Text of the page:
Or from the sea. You have to admit, if you were getting nearer the edge of the earth, a large freight elevator lifting up a Spanish galleon would look exactly as it would in this "round globe" theory you're preaching.
And there are still a number of other likelihoods. What if the ocean is getting lower and the freight elevator is actually a shelf?
What if it's just the oceans that are rounded?
Personally, I think we've just scratched the surface.
Good grief. I went to sea for 35 years and never saw any ships being lifted over the horizon by the gigantic elevators your discribe. I guess you would say that the gigantic elevators were always just over the horizon and only the lifted ships could be seen, a circumstance which would to me confirm Tom's hypothosis.
Well, ask yourself this:
When you take an elevator in a building, do you actually see the elevator? No, all you see is the box you're in. There's no telling what could be lifting you -- gasoline engine, electric motor, dwarves with come-alongs, Hand of God, falling through a chronosynclastic infundibulum and into another dimension -- who knows?
Pretty much just guesswork on your part at that point, isn't it?
Same thing out on the ocean, only more so.
elevator guesswork....actually no, because I have worked on elevators (on ships) and actually built one. but your previous reply to Tom made me think you might be one of those who hold the belief that one may sail off the edge of the world. But if your edge of the world is like a vast Niagra then your ship with the elevators must sail at right angles to the horizon and consequently the lifted tall ships cannot be seen at all. so maybe you are right...the earth at sea level is flat. Have you ever heard of the great circle? the way navigators determine the shortest route between two ports.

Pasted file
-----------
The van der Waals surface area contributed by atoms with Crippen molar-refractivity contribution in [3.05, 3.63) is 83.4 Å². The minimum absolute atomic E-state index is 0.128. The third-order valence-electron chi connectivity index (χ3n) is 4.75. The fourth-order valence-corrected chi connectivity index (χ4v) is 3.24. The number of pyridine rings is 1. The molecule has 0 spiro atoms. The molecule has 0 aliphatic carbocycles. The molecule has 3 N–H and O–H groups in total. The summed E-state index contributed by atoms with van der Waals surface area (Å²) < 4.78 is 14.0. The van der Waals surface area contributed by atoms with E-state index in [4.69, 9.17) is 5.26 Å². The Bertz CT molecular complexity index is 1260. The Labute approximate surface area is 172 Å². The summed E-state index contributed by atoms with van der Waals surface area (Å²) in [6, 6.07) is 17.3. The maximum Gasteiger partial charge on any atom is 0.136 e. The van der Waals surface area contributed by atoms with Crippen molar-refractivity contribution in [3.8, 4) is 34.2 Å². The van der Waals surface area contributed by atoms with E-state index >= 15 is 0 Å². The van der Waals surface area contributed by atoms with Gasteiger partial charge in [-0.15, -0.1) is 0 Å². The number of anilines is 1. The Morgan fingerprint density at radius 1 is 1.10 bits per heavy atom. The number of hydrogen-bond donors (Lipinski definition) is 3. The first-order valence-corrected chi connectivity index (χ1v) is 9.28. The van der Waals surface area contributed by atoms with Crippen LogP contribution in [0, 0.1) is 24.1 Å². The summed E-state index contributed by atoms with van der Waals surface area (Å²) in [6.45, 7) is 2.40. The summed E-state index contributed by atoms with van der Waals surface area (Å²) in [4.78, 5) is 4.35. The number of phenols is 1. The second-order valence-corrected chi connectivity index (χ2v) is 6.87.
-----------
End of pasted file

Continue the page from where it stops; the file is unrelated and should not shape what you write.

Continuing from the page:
The fun thing about the 'flat earth' routine is, even back in the dark days when people believed the earth was flat, people didn't believe the earth was flat. As far as I can tell, pretty nobody ever did. I have a cool Carl Sagan clip on the subject here.
and Carl Sagan said..."and they sailed off the edge and fell past billions and billions and billons of turtles", all of which were holding up the globe. It's turtles all the way down. Reminds one of that passage from Milton describing Satan's fall from heaven......
It reminds me of people who painted stuff like this.
Speaking of edge of the world and turtles...
Not to be pedantic, but that's a tortoise. (Didn't you see 'Finding Nemo'?)
Either that, or the earth is much smaller than I thought it was.
Not to be pedantic, but Crush was a sea turtle.
Not to be even more pedantic, that picture is of the Great A'Tuin - the Star Turtle.
I linked to you here: http://bobagard.blogspot.com/2012/11/purple-mountain-majesty.html, and expressed one slight disagreement with your description of the high plains. "I live on the high plains northeast of the area he is describing. I do just have one quibble with his description of the area. In contrast to Pikes Peak, it does look like the plains are flat as a pancake. They aren't though. The area where I live is more accurately described as rolling hills; lots of them!"
I love the Maggie's Farm blog, and thank you for writing about your trip!
I have attempted to defend my honor in your blog comments.
Of course, it was a fairly easy task.
There wasn't much to defend. :)
What kind of pore relatives you got, Doc, ain't got a pair a pliers?
Man allus oughtta have a knife and multi-tool handy. Even a lousy cheapo from China. Don't hafta be big&strong, Amurrican-made, though they're much better.
That was the most interesting thing I've read all week. I particularly liked the part about seeing the curve of the earth. I was about 30 when my family went out on a cruise liner and we were all sure we could see the curve, laughing at how the ancients couldn't. In retrospect, though, as you noted, it was just an illusion because we were looking for it.
"When Mother Earth says "Buckle up", she means it."
+2 for double pun. :-)
That was also a great line about NORAD. If I were there, that'd be my question, too!